Also the NGO Amref Flying Doctors is working towards ending FGM. Their ARP model, developed through a project in Magadi and Kajiado (partly funded by the Dutch Postcode Lottery), consists of awareness activities and training to engage key cultural elders, mothers, girls, morans (young men) and the wider community. The community identifies the health risks associated with the cut such as severe fatal bleeding, extensive damage of the reproductive health system and obstetric fistula among others and takes ownership of developing an alternative rite of passage for the girls to enter womanhood. FGM, a long-held cultural practice among the Maasai community, has been outlawed in Kenya since 2001 under the Children’s Act and Chapter 586 of the Laws of Kenya, although it is still practiced in secret. To date, over 8,000 girls have denounced the practice and undergone the cultural community-led alternative to female circumcision.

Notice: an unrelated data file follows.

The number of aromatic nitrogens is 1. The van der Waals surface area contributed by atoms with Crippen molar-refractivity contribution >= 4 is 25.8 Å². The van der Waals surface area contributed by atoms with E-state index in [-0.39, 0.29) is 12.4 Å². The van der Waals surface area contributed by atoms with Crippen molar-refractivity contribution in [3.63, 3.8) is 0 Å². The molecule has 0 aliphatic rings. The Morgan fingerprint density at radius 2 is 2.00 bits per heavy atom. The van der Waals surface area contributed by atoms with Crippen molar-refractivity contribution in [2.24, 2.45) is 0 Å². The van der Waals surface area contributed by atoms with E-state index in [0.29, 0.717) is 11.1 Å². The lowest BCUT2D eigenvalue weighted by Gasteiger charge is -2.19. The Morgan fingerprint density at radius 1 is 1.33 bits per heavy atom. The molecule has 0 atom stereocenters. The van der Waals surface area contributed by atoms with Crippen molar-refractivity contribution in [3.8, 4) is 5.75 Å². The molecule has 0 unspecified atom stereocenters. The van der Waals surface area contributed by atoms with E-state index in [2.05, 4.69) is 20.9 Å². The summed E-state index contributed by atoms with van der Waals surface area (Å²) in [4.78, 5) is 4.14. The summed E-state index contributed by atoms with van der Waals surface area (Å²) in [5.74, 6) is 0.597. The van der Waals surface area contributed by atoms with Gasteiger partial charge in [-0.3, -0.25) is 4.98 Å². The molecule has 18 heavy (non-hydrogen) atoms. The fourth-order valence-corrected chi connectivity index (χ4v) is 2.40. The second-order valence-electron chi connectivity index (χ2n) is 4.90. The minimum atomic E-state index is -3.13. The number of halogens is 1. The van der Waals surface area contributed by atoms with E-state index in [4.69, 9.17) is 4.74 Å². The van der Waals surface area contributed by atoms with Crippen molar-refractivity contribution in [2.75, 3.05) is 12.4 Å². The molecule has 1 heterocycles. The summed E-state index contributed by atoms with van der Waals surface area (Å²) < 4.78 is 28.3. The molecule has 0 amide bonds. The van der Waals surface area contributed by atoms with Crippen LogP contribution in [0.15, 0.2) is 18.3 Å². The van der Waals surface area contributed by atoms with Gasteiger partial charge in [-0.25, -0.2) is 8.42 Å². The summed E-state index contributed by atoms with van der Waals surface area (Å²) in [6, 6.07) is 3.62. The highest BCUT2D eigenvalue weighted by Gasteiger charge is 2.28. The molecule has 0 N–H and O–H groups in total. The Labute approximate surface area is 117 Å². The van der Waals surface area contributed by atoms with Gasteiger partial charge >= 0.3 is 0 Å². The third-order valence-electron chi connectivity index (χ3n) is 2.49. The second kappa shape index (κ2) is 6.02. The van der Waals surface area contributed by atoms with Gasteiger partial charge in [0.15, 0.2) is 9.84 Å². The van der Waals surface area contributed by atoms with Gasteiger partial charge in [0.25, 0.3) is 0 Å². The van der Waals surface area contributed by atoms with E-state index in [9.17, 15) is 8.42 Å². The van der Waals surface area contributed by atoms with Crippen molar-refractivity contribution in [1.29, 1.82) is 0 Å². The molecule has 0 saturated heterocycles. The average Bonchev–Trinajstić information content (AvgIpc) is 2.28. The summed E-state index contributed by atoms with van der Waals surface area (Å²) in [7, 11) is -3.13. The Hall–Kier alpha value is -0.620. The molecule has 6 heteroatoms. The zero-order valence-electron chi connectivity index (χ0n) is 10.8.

*Patricia Vermeulen is the CEO of Amref Flying Doctors in the Netherlands.